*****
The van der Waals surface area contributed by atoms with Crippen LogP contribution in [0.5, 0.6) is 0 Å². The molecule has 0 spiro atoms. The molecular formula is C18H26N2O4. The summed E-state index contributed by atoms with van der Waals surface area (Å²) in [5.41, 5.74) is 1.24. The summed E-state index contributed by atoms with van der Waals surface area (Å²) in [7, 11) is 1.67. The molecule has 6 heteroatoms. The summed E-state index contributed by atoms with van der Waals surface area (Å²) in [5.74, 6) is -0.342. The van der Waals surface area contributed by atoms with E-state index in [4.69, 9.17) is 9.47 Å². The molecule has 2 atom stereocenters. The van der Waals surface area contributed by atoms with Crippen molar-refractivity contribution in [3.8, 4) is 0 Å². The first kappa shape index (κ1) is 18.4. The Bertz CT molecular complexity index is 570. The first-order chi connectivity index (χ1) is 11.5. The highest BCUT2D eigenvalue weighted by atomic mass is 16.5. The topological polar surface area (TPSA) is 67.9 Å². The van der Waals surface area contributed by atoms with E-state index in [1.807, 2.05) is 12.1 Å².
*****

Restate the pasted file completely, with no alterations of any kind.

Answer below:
The van der Waals surface area contributed by atoms with Crippen LogP contribution in [0.5, 0.6) is 0 Å². The molecule has 0 spiro atoms. The molecular formula is C18H26N2O4. The summed E-state index contributed by atoms with van der Waals surface area (Å²) in [5.41, 5.74) is 1.24. The summed E-state index contributed by atoms with van der Waals surface area (Å²) in [7, 11) is 1.67. The molecule has 6 heteroatoms. The summed E-state index contributed by atoms with van der Waals surface area (Å²) in [5.74, 6) is -0.342. The van der Waals surface area contributed by atoms with E-state index in [4.69, 9.17) is 9.47 Å². The molecule has 2 atom stereocenters. The van der Waals surface area contributed by atoms with Crippen molar-refractivity contribution in [3.8, 4) is 0 Å². The first kappa shape index (κ1) is 18.4. The Bertz CT molecular complexity index is 570. The first-order chi connectivity index (χ1) is 11.5. The highest BCUT2D eigenvalue weighted by atomic mass is 16.5. The topological polar surface area (TPSA) is 67.9 Å². The van der Waals surface area contributed by atoms with E-state index in [1.807, 2.05) is 12.1 Å².